Captain James Cook: the explorer who "discovered" surfing
Captain James Cook (1728-1779) and his sailing crew are credited with writing the first-ever description of wave riding before surfing was even considered a sport.
James Cook was born on November 7, 1728, in Marton, Yorkshire, England.
He was a British navigator, explorer, and cartographer who served in the Royal Navy from 1755 to 1779.
Cook saw action in the Seven Years' War but became best known for the three voyages of exploration and scientific discovery made in the Pacific Ocean in the 18th century.
The first took place between 1768 and 1771 (HMS Endeavour pictured below), the second was held from 1772 to 1775, and the third between 1776 and 1780.
Captain Cook mapped the coast of Australia and New Zealand and paved the way for British colonization in Oceania.
In his voyages, Cook also determined there was no such thing as the mythical continent of Terra Australis said to have existed here.
He also helped to dispel the idea of a Northwest Passage, which the Old Continent had been obsessed with for centuries.
James Cook was the first European to describe Hawaii and one of the first to participate in the European colonization that settled in the Americas.
In the 18th and 19th centuries, Europeans were obsessed with mapping and charting, and classifying the world.
And then, of course, as they colonized land, Europeans portrayed themselves as a civilizing force, bringing both science and religion to "primitive" regions.
In 1778, after failing to find a channel linking the Pacific to the Atlantic Ocean, Captain Cook and his 150-plus crew sailed HMS Resolution and HMS Discovery toward the southeast.
In early 1779, the sailors made contact with Hawaii. They had become the first Westerners to reach the archipelago.
The British were greeted warmly by the locals and spent three days ashore on the islands of Kauai and Niihau.
How Did James Cook Die?
The death of Captain James Cook is still not as clear as the waters of Hawaii.
One of the most popular and widely accepted theories involves Hawaiian rituals and religious beliefs.
In early February 1779, after a hospitable reception, Cook left the Pacific islands.
But the ship had problems and was forced to return eight weeks later to Kealakekua Bay for repairs.
The ships circled the Big Island. The Makahiki festival was underway. And natives were marching in procession from town to town.
Captain Cook decided to drop anchor in the north end of Kealakekua Bay (pictured below), but the Hawaiians interpreted the event as the return of Lono, the God of Fertility.
In the Hawaiian religious system, Ku - the God of War - rules for eight or nine months out of the year.
The other remaining months are reserved for the Lono.
The season festival for Lono is called "Makahiki." During the event, the Hawaiian king, who is associated with Ku, is ritually defeated.
During the Makahiki, an image of Lono tours the island, gets worshipped, and collects taxes.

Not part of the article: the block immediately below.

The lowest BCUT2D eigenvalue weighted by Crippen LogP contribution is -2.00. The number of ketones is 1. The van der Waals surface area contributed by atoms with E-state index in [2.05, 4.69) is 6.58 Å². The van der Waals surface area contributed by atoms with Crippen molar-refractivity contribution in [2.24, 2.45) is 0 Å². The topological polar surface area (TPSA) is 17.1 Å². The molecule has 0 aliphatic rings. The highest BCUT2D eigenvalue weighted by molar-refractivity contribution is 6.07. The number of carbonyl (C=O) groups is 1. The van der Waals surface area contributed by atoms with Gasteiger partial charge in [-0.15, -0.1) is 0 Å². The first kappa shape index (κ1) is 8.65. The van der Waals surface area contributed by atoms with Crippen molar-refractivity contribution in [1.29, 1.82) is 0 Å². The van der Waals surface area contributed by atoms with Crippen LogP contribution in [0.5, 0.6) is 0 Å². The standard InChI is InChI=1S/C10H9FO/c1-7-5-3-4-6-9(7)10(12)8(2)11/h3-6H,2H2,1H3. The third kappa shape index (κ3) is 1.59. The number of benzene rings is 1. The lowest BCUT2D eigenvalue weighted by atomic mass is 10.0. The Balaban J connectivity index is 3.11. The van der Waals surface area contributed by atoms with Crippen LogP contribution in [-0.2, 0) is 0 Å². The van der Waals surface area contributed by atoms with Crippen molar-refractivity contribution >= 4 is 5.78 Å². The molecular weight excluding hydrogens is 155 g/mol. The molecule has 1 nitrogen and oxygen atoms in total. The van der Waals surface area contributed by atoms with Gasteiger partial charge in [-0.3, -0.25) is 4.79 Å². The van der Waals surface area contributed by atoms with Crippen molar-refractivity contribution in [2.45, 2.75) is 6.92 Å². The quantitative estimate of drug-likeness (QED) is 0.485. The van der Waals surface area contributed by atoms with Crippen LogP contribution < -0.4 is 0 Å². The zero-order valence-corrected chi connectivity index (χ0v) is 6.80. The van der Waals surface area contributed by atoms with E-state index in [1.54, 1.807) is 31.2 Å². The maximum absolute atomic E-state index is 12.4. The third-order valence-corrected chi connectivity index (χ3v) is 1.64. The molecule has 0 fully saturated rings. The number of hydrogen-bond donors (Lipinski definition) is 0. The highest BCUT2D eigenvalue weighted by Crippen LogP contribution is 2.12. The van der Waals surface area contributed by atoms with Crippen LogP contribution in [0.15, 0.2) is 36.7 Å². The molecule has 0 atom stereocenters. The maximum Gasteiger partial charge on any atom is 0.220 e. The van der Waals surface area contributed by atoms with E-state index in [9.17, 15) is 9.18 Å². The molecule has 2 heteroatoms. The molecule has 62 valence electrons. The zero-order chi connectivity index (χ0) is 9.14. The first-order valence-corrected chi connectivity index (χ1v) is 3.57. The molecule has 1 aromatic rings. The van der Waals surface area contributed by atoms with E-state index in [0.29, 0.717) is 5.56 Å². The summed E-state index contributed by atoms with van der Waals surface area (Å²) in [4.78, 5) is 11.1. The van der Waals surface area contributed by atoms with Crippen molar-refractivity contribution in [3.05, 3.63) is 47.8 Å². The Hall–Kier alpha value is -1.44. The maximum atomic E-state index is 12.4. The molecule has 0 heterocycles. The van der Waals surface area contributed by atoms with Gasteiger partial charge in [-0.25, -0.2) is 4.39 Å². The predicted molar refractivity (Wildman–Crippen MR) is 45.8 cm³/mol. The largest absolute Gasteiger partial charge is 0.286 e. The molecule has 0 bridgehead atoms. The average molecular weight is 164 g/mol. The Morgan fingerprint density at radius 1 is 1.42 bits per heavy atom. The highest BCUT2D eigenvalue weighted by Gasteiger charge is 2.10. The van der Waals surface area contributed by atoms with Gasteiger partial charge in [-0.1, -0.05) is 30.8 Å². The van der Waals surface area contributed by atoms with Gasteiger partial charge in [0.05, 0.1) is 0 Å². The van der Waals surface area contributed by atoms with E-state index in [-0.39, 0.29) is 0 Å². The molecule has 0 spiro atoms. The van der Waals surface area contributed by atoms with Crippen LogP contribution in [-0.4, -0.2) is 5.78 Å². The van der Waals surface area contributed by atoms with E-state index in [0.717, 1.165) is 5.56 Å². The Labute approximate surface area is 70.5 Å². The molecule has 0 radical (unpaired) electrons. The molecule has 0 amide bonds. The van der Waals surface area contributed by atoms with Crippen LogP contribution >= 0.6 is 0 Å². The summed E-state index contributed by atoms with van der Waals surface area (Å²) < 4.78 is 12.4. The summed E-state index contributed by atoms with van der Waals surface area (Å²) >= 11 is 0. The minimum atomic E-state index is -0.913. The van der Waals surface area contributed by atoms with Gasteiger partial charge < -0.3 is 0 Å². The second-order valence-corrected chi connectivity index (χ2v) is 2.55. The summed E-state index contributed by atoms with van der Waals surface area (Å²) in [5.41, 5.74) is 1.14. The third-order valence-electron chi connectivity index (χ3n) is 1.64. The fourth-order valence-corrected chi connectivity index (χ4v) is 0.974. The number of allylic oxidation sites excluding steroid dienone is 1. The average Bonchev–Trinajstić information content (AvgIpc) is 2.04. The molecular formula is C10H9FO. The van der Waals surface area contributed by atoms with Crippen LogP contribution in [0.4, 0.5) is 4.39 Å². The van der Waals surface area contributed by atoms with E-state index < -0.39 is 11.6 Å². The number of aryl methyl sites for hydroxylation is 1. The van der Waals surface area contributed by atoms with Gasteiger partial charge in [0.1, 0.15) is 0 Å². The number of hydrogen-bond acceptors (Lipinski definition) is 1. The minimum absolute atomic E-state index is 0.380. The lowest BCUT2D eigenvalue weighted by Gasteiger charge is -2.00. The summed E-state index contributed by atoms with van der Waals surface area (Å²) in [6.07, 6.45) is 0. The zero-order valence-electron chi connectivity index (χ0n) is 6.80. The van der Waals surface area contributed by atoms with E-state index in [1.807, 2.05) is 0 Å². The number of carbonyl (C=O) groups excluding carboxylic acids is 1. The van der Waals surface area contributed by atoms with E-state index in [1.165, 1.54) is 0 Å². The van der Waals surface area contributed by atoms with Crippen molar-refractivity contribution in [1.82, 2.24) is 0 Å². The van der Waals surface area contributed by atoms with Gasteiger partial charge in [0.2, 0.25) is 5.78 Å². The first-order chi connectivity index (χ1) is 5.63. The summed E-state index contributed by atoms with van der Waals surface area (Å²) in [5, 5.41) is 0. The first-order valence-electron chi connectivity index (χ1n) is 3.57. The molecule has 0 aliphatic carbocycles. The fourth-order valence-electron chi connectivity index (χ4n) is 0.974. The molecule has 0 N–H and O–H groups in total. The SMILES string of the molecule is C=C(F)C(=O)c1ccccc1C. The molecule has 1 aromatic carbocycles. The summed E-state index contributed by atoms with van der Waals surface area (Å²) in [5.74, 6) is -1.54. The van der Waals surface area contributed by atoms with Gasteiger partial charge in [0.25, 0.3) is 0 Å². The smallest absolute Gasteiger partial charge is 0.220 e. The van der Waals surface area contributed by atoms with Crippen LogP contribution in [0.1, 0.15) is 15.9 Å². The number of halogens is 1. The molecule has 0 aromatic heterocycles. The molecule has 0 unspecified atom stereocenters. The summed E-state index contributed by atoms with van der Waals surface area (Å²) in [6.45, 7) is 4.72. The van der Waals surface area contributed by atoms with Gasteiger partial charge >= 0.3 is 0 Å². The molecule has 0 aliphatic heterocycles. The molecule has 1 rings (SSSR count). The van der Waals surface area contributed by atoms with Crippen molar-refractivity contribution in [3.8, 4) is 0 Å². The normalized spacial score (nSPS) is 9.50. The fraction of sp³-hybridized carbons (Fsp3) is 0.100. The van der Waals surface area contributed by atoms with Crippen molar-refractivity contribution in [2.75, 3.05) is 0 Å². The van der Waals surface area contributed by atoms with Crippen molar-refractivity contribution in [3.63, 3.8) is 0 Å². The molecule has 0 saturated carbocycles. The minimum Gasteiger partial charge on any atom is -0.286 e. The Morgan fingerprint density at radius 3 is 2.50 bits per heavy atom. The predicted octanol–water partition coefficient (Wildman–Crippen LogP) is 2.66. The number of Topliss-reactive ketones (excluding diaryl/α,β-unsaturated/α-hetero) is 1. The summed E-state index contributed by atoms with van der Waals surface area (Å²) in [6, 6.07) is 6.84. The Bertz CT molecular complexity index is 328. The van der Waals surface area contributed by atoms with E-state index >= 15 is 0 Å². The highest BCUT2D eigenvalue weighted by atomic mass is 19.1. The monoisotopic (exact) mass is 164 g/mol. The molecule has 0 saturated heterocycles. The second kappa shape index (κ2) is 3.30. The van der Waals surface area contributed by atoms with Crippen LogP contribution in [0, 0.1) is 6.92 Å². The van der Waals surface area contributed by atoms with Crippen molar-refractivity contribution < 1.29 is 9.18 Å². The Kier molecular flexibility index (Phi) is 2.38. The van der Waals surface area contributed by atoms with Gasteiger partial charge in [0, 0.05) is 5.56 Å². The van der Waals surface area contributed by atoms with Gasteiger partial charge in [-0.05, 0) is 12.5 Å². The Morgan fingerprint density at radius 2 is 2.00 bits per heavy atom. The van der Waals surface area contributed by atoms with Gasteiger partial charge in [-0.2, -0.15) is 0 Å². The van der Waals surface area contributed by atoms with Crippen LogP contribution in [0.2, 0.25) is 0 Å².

At the end of the Makahiki period, Lono is ritually defeated and returned to his native Tahiti.
According to some historians, Captain James Cook might have been killed for a religious reason.
The thinking goes that because James Cook arrived in the middle of the Makahiki festival, Hawaiians perceived him as Lono.
So Cook took part in the celebrations and sacrifices and was killed as a ritual murder to mark the end of Makahiki.
For Ku to return and the regular political order to be restored, Lono had to be defeated and presumably killed.
Historians believe thousands of native Hawaiians paddled or swam out to the ships, captured Cook, draped in red cloth, and escorted him to a temple while onlookers chanted "Lono."
The British captain was then beaten, stabbed to death, and dismembered, with his entrails thrown into the sea and the remains burned and handed out to local priests and chiefs.
The Alternative Death Theory
However, this is not the only theory surrounding Cook's death.
In his book "The Apotheosis of Captain Cook," Gananath Obeyesekere debunks the myth that Western explorers were gods to native Hawaiians.
His work was conceived as a counter-argument to a theory proposed by Marshall Sahlins' 1981 "Historical Metaphors and Mythical Realities."
Sahlins argued that Hawaiians mistook Cook to be their god Lono because of the coincidental timing of his arrival at the time of their Makahiki festival.
They believed Lono had returned in the flesh, in accordance with prophecy. Obeyesekere says that's all bunk.
He says they knew he was a human - a chief of a sailing ship and came to know him as a nasty, murderous servant of the British Empire, so they killed him to stop him.
After he was dead, they gave him a burial fit for a king, following the local tradition.
The emeritus professor of Anthropology at Princeton University says the idea that Hawaiians believed Cook was Lono came from the European's own superior mentality.
They imagined themselves to be gods everywhere they were treated with South Pacific courtesy.
Obeyesekere says, "None of the new evidence substantiates Sahlins's thesis that the apotheosis of Cook is a Hawaiian rather than a European phenomenon; nor has he dealt adequately with the methodological criticisms that I made of his previous work, particularly those pertaining to source material."
In conclusion, Gananath criticized Sahlins' interpretation of Cook's death for looking a lot more like a European myth than like a Hawaiian ritual.
Obeyesekere also notes that the British ocean explorer would not easily be confused with Lono.
In fact, if he was mistaken for a God, it would probably be Ku, the God of War, with all the cannons and muskets.
Last but not least, Lono is associated with fertility, so the Hawaiians would have associated the Europeans with the opposite of fertility because they introduced gonorrhea to Hawaii.
The Cook-as-Lono theory has another problem in its equation - nothing in Hawaiian religion has gods being ritually murdered.
Part of Hawaiian mythology can be seen as the killing ritual of a king, but not of a god.
For many, Captain James Cook was probably killed during a melee.
Before his brutal death, the British sailor had attempted to take a Hawaiian king hostage in response to Hawaiians stealing Cook's ships.
Cook had already done the same thing in Tahiti and other Polynesian Islands after locals had taken his goods.
So, it is highly probable that Cook was killed because of tensions between Hawaiians and European sailors.
Let's not forget that these foreign English "visitors" dismantled a Hawaiian ritual space - maybe a temple - and used it for firewood.
Cook tried to compensate for the damage caused, but the offer of two hatchets was refused.
The theory that supports the idea of an enlightened, civilized European navigator and cartographer being killed in a primitive ritual is an argument that has always fit in the Western superiority complex.
So, the debate is open and may never be historically proven.
The World's First Description of Surfing
The first written description of wave riding appeared in a 1777 journal entry published in "A Voyage to the Pacific Ocean," a three-volume book series published after Cook's death.